Interesting enough, the plaintiff still has no access to the domain name, since this domain name was transferred during the proceedings through three instances to another person with the civil name Detlef Maxem. The plaintiff had failed to block the transfer of the challenged domain name with the German domain name authorities DENIC by requesting a so-called "dispute entry" with which the plaintiff declares to resolve the domain name issue with the current owner out of court, or in court based on better rights which must be briefly substantiated in the request. After the grant of such a dispute entry, the domain name owner can fully use the domain name for his web site or email traffic, but is prohibited to transfer the domain name until the dispute entry becomes valid. The dispute entry is valid for one year and can be extended if the plaintiff substantiates that the initiated proceedings or discussions with the current owner will last longer (which is usually the case). The practical lesson from this case is to never initiate court proceedings without having a granted and valid dispute entry concerning the domain name in question.

Federal Supreme Court, (

The Federal Supreme Court has now granted its second decision in the field of Unfair Competition Law after the milestone decision ( which allowed generic domain names in Germany even if only one competitor can use such a domain name with a broad content, provided the circumstances of the case do not lead to deception of the consumer, or if not (almost) all equivalents under other TLDs are blocked.

This recent decision was not issued with a substantiation since the Federal Supreme Court denied a further appeal against a decision of the Court of Appeal Hamm concerning the domain name, which is possible without a detailed substantiation. By rejecting this further appeal, the Federal Supreme Court has nevertheless given an indication that it agreed with the decision of the lower instance.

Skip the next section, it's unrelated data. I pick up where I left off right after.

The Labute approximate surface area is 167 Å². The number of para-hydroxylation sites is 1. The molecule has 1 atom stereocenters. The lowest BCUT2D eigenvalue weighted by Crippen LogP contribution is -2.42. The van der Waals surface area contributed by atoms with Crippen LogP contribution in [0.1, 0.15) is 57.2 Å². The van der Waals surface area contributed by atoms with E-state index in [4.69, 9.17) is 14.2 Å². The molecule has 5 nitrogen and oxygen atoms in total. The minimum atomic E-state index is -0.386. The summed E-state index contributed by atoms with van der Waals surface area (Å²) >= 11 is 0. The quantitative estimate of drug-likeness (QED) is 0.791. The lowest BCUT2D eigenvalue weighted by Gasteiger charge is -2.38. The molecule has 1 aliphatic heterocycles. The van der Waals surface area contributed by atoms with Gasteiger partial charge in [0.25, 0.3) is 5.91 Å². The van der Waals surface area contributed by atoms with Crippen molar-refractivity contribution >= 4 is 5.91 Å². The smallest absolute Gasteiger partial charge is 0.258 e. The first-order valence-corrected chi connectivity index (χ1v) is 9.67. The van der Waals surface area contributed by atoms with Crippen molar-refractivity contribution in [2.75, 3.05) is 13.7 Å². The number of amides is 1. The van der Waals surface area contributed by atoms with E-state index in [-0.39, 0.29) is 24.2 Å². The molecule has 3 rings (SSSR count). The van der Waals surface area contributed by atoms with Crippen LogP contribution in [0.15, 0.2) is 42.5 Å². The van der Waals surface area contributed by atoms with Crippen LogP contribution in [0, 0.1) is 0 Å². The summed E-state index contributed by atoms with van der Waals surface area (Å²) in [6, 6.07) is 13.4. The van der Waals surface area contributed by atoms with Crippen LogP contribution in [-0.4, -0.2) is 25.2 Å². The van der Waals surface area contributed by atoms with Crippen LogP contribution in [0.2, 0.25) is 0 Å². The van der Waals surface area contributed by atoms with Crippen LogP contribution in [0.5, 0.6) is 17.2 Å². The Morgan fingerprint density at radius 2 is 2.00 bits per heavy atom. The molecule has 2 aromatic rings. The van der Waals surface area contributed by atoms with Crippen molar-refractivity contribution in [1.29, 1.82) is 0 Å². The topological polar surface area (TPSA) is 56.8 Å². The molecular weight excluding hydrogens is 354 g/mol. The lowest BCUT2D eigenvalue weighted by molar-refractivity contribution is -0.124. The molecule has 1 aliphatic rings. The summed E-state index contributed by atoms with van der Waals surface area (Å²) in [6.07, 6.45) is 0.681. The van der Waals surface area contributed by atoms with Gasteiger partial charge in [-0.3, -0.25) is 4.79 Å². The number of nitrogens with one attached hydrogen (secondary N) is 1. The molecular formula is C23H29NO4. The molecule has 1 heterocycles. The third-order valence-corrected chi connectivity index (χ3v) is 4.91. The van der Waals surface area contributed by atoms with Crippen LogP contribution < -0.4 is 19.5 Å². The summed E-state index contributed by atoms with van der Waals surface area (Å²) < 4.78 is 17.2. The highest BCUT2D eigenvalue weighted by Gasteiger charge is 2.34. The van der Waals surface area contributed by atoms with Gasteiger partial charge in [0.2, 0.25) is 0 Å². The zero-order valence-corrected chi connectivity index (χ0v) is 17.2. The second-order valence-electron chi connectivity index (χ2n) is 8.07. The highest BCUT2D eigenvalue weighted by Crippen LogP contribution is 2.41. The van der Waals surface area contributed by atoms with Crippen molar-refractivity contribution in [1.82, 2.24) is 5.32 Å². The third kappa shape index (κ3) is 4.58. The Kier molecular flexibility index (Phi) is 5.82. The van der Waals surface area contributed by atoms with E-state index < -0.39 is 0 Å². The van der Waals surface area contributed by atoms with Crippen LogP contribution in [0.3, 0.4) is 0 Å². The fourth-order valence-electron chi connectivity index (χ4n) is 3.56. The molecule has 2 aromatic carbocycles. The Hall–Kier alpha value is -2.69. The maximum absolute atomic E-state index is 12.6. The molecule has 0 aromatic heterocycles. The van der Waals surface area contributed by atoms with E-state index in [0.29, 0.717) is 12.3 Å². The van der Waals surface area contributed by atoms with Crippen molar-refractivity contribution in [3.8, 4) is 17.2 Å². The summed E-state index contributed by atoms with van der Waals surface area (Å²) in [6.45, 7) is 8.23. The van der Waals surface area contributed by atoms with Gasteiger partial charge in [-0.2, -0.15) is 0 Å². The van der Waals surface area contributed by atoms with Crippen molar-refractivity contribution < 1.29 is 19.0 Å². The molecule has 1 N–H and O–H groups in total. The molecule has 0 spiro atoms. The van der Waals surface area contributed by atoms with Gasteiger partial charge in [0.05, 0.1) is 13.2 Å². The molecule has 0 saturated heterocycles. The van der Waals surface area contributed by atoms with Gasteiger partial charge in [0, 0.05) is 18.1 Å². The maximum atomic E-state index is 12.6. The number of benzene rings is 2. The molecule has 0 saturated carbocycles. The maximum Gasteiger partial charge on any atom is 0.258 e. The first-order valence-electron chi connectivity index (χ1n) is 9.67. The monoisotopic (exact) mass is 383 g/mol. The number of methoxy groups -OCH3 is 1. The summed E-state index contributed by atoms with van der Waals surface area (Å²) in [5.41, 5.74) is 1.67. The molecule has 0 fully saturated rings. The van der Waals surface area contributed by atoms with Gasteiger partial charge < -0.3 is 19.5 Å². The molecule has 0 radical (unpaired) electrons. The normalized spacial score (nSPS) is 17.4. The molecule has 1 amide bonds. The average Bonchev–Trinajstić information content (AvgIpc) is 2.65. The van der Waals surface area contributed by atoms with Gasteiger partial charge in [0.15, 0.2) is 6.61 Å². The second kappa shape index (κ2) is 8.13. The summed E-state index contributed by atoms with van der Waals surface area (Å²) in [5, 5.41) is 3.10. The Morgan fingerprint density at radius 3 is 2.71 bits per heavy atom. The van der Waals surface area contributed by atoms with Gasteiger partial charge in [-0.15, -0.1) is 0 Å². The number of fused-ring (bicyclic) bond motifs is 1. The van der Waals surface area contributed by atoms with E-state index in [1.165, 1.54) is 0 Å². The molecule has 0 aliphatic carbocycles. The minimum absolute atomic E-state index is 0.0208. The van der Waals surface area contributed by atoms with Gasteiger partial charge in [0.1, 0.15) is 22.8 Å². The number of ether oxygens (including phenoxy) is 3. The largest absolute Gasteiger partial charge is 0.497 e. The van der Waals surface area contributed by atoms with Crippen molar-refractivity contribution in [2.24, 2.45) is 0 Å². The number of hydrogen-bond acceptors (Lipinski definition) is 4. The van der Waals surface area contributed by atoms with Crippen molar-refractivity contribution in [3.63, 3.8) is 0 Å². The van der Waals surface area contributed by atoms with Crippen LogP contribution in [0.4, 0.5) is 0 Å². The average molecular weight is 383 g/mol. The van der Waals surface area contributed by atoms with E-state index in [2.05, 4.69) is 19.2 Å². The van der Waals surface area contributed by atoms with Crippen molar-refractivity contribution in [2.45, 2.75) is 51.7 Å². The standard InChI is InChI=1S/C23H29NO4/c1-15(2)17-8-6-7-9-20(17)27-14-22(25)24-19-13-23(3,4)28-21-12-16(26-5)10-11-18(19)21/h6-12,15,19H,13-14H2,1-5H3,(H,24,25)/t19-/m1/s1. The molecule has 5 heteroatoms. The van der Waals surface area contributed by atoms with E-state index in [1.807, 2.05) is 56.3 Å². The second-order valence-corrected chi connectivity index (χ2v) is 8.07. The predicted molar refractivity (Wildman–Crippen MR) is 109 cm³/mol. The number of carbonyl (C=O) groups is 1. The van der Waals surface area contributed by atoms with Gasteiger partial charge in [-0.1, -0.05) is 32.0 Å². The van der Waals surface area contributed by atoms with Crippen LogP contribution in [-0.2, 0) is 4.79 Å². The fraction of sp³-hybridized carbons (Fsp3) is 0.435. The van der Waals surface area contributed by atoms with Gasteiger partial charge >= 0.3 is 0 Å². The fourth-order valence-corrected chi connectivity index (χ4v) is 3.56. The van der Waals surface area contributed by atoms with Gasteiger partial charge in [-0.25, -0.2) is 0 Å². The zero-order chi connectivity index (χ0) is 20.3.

The Court of Appeal had granted an injunction against the use of the domain name on the basis of Unfair Competition Law, since it was of the opinion that the course of trade will get the wrong impression considering this domain name as an indication for an extraordinary and very specific diving school in the German town of Dortmund. The diving school in question was one of three diving schools in Dortmund, without being able to claim that it was any bigger or better or more experienced.

The distinction between the decisions concerning and the decision must be seen in the further specification of the city by adding "-Dortmund". This may cause a more specific consumer understanding than only the generic domain name "". The decision is of general importance, since it clarifies that a concrete use of a domain name can be inadmissible only for the reason that it bears an inherent character of deception. Another reason for it being considered deceptive is the combination of the domain name with the related content on the website. The question of whether the domain name alone or only the domain name seen in context with the website can be considered deceptive is being heavily discussed in Germany. Many lawyers were of the opinion that the pure combination of a generic term with a geographical indication as the name of a city must be allowed in view of the prior case law of the Federal Supreme Court. There were, however, also other voices and decisions such as (in translation) "" for a single law firm in the city of Hanover, which was held inadmissible, because the consumer supposedly expects an overview of lawyers admitted in Hanover (Court of Appeal Celle). Also the domain name "" for another single law firm in the little town of Dachau in Bavaria was prohibited (Court of Appeal Munich), for the same reason.